The Sterling History
Sterling Piano was established in 1871 in Derby, Connecticut by Charles Sterling, who had originally bought the Birmingham Organ Co. They only made organs initially; then the company incorporated and began to build pianos in 1885. They made Mendelssohn, Huntington, Goetz & Co., Lohmann, and Richardson pianos. They also controlled Huntington Piano and their instruments were later made by Winter. They later became part of the piano behemoth Aeolian, and the Sterling name was produced until the 1960s .
About Sterling Pianos
The pianos of this era were high quality and thought to rival many other prominent builders at that time. Although Sterling manufactured grand pianos, it was mainly well known for high-end uprights marketed as the Cabinet Grand Pianos.  Some Sterling pianos may have Melodigrand serial numbers on the 64-note pianos.
Company literature described the construction of the pianos as: “…made with a full iron frame covering the entire wrest plank, giving perfect solidity and firmness. The sounding boards are from carefully selected spruce, no soft pine of any other material being allowed to enter into this important part of the instrument. The backs are built up very strongly, and the instruments are constructed with every regard for durability. The scales used are the most perfect and thoroughly tested and thoroughly even throughout, and the tone produced in the Sterling is noted for its long sustained or singing quality.”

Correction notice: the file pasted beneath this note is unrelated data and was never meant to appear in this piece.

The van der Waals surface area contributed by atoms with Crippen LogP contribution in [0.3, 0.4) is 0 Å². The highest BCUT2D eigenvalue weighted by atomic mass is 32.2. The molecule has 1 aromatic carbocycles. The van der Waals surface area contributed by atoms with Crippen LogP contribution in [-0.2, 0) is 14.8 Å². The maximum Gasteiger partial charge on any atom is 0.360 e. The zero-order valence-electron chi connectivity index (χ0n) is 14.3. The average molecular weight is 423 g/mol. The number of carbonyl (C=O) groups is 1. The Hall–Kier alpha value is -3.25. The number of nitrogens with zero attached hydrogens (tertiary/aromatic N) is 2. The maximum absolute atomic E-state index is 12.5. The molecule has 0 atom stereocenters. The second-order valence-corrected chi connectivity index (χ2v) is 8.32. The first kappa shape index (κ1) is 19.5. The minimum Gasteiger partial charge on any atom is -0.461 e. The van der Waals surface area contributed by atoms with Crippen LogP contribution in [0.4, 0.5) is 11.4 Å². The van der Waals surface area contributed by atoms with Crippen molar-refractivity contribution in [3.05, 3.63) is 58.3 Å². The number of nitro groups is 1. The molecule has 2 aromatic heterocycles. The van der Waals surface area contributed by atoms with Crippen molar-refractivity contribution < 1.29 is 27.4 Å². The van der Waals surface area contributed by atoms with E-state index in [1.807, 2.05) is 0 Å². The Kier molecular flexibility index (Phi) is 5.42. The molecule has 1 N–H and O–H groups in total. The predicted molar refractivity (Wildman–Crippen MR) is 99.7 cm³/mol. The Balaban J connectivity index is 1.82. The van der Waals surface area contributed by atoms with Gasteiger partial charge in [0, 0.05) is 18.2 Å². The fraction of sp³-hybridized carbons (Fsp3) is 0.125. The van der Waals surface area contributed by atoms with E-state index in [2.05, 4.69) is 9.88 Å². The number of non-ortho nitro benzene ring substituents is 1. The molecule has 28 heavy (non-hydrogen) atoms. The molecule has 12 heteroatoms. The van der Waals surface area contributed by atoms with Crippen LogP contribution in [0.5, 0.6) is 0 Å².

Restoring a Sterling Piano
The Sterling pianos are one of the early American piano brands to be adopted and used inside the home by new piano pupils and avid learners. If you have a Sterling piano, Lindeblad can help you determine the value and whether it is a smart investment to consider restoration. To restore a Sterling piano to its full glory, call Lindeblad today and start the process with one of our experts.
 Pierce, W. Robert. Pierce Piano Atlas: Anniversary Edition, 2017 Our 70th Year. Albuquerque: Ashley,2017. Print.